Do you cringe when you have to utter the words, “help me”? Most people do. What is it about those two words that makes you and me feel weak and helpless?

From early on in our lives, we all do our best to assert our independence. That’s why there are funny stories of kids saying variations of “I’ll do it myself!” But, occasionally, we break from our rugged independence and ask for help and it’s then that some important changes happen in us and with the person whom we’ve asked.

My Toddler Needed Help

My youngest daughter, Selah, will turn 2 in August and lately it seems like she’s racing to grow up. It could be that she wants to catch up to her big brother and big sister. It could also be that she’s testing her boundaries and what she’s capable of.

Recently, my family and I went for a visit to my in-laws and soon after we arrived Selah found a toy that she wanted to play with. She came running (more like waddling) into the living room with her toy where I was sitting in a very comfortable recliner.

Lately, Selah has been able to climb up on more and more pieces of furniture. However, this particular recliner sits up higher than any of the other furniture and it was just a little too difficult for her to climb. That’s when she looked up at me and said those all important words…

“Help me!”

Of course I was happy to help her off the ground and into my lap so that she could play with her toy. It was after helping her up that I became aware that lately she was asking for help more often. But, she was also very quick to let you know when she had the situation under control.

How Asking For Help Will Improve Your Life

After thinking about my interaction with Selah, I came to three conclusions about asking for help that will improve your life and mine. My hope is that these reasons will outweigh the fear or negative emotions you feel about asking for help and will encourage you do ask for it more often in the future.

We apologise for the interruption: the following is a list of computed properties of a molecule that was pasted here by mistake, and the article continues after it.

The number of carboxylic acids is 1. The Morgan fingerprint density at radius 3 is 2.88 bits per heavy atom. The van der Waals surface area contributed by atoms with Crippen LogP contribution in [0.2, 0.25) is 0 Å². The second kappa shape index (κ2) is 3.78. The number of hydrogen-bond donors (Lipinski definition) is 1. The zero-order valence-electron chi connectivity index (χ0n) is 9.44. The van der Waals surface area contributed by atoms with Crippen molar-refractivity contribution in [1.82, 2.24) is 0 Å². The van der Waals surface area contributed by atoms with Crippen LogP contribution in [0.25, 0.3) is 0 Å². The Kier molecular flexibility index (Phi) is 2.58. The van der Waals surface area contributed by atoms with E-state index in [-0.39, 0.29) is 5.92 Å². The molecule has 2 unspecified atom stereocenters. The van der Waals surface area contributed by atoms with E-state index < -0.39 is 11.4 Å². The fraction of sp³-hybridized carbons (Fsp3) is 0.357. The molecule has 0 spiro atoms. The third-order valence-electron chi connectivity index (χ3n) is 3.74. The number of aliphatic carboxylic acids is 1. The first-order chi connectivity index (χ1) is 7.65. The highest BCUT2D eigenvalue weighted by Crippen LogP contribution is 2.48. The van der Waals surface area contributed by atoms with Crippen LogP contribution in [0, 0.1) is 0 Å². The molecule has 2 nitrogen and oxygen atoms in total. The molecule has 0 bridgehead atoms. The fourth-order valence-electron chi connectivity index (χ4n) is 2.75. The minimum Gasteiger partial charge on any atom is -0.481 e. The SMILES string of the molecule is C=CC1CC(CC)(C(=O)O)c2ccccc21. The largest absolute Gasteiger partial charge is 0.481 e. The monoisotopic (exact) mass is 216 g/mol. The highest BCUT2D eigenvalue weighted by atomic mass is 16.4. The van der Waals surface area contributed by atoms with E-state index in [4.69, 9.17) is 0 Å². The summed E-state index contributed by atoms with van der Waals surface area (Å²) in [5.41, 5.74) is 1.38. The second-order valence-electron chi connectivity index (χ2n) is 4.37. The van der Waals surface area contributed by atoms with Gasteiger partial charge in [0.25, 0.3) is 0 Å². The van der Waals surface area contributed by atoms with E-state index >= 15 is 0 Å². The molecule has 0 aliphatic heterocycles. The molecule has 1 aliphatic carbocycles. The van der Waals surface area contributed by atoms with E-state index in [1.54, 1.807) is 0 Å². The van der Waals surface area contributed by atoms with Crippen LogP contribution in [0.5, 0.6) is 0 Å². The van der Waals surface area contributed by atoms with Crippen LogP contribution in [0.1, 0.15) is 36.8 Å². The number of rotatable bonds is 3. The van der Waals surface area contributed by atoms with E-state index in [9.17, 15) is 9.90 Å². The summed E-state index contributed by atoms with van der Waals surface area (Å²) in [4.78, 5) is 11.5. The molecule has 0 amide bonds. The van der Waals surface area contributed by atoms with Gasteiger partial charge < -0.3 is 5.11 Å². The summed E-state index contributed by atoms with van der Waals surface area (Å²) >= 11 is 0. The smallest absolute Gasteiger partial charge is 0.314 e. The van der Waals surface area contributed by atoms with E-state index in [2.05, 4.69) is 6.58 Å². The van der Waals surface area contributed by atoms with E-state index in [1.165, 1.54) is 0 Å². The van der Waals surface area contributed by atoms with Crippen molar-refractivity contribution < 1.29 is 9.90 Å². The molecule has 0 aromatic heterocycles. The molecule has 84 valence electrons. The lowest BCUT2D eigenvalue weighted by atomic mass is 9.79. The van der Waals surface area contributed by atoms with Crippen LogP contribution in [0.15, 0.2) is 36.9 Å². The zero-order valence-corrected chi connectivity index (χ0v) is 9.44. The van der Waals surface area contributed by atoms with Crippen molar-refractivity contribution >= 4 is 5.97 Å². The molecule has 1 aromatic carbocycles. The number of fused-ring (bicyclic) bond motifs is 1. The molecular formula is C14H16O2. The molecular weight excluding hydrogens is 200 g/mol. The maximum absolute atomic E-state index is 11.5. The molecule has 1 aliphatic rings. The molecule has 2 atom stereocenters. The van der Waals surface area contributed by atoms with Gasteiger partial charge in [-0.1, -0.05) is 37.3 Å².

1. Asking shows that you have humility.

    Most people want to help others, but often don’t know how or they are put off by a person’s character or attitude. However, by asking for help, you can eliminate both of those obstacles to getting the help you need.

    By asking another for help, you will show that you are brave enough to admit when you’ve reached a limitation. And, if you are willing to admit that, then you become a person that is attractive to help. Also, when you ask for help, you have given the other person the exact information they need to know how to help you.

    Both of these increase the likely you will get the help you need.

  2. Asking builds trust

    This occurs in two ways; whoever you ask will build trust with you by coming through when you need them (and who doesn’t want to know that they can count on someone?!), and it also builds trust in the other person for you. Let me explain…

    When my daughter asks for my help, I know that she actually needs it in that moment. It is because of that fact that I can trust her with whatever she is doing because I know if it gets too hard that I will hear her sweet voice say, “help me!”

  3. Asking deepens relationships

    This reason is more of an end result of the first two reasons, but it bears mentioning. Healthy relationships are built on many characteristics, but humility and trust are two of the most important.

    Think of your closest and best friend. Do you know that you can call them at 2 o’clock in the morning for help and that they would come running? Probably so. Do either of you put the other down trying to feel better about yourselves? My guess is no.

Because my daughter was willing to ask me for help, we both got to experience a wonderful moment with each other that otherwise would not have happened.

And at the end of your life, will you want people to remember that you never needed (truthfully, never asked) for help or that, because of your humility, they got to enjoy a close relationship, wonderful moments, and a fulfilling life with you?

[reminder]Think of a time when you asked for help. What did it do for your relationship with that person?[/reminder]

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